Consumers have a great deal of misunderstanding when it comes to disability insurance. With the help from LIMRA, a worldwide, learning and development organization, we are going to break down the top five myths about disability insurance.
To put the disability insurance industry into perspective, LIMRA compiled the following statistics:
– 63 percent need some type of disability insurance
– 48 percent don’t believe they need it
– 29 percent already own disability insurance
By breaking down the myths of disability insurance to potential customers, insurance advisers are taking an important first step in helping their clients determine the right amount of coverage for their situation.
Below are the top five myths about disability insurance:
Myth #1: Most disabilities are caused by catastrophic, one-time events, such as serious accidents or injuries.
Fact: Insurance statistics show that only nine percent of long-term disabilities actually resulted from serious accidents. However, short-term disabilities can have a dramatic affect on an individual’s income and their ability to support his or her family.
The top causes of disability are often triggered by more common chronic conditions, including:
– Back problems
– Join pain
– Muscle pain
– Muscle and bone disorders
Myth #2: Most disabilities are work-related and covered by workers’ compensations benefits.
Fact: Nearly 90 percent of disabilities are not work related and therefore are not covered by workers’ compensation. Disability insurance can be used to cover lost income when an individual is recovering from an operation or surgery that renders them unable to work.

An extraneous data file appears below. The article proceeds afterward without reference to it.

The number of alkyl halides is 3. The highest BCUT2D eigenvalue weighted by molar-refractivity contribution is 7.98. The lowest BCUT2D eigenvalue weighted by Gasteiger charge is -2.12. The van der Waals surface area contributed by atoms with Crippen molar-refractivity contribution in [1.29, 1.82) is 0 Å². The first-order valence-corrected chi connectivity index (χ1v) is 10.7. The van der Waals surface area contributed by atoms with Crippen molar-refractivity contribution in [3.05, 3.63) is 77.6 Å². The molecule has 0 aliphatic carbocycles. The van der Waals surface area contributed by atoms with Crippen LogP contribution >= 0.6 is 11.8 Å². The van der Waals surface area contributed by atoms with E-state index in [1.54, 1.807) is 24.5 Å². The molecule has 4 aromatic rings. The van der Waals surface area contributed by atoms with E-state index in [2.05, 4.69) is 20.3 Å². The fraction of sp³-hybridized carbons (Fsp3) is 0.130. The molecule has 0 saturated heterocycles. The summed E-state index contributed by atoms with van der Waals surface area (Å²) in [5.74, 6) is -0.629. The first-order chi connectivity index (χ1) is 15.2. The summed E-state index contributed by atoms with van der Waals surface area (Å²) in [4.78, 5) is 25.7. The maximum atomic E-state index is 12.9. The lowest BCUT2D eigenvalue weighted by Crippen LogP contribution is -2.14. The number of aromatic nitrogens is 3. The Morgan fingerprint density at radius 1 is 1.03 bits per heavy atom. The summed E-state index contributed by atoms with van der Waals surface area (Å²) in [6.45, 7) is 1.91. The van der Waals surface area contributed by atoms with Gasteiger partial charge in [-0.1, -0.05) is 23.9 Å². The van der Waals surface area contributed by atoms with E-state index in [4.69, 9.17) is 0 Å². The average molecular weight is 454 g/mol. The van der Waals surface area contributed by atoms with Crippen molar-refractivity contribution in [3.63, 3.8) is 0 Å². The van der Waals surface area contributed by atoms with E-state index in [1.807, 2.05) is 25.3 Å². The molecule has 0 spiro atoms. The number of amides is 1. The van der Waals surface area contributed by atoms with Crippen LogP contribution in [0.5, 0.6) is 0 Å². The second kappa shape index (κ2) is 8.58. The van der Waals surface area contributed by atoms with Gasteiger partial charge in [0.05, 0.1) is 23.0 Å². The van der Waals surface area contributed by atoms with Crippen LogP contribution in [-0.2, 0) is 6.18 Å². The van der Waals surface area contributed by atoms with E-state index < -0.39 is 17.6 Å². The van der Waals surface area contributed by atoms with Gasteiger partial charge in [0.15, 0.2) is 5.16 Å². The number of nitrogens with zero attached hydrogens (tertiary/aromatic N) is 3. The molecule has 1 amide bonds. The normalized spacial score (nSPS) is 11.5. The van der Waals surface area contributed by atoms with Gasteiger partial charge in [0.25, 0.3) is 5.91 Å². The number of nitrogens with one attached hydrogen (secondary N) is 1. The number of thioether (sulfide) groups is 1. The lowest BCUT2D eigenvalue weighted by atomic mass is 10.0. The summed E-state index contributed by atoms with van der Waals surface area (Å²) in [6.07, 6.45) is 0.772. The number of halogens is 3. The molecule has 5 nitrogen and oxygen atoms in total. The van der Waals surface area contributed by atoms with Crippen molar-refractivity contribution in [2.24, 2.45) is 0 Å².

Also, illness, not accidents are responsible for most of the disabilities people suffer.
Myth #3: The chances of becoming disabled are slim, around one in one hundred chance.
Fact: The Social Security Administration estimates that one our of three Americans entering the workforce today will become disabled at least once before they retire. This includes both short-term and long-term disability,
While employees think the odds are small, a sudden interruption of income could have serious financial consequences.
Myth #4: Disability insurance isn’t as important for women because men are more likely to become disabled.
Fact: The disability rate is increasing more rapidly for women than men.
The percentage of covered female workers receiving Social Security Disability Insurance (SSDI) payments in 2011 (5.6 percent) was 58 percent higher than 10 years earlier (3.6 percent in 2001), while the percentage of covered male workers receiving SSDI grew by 44 percent during the same period.
Since more than 70 percent of American households rely on two incomes, it is important than both spouses protect their income with disability insurance.
Myth #5: Sick leave and vacation time can be used to cover expenses during a disability.
Fact: While sick leave and vacation time are certainly helpful in time of need, the benefits from them usually run out in a matter of weeks – at a time when the expenses are often increasing. On average, a disability can last for three months.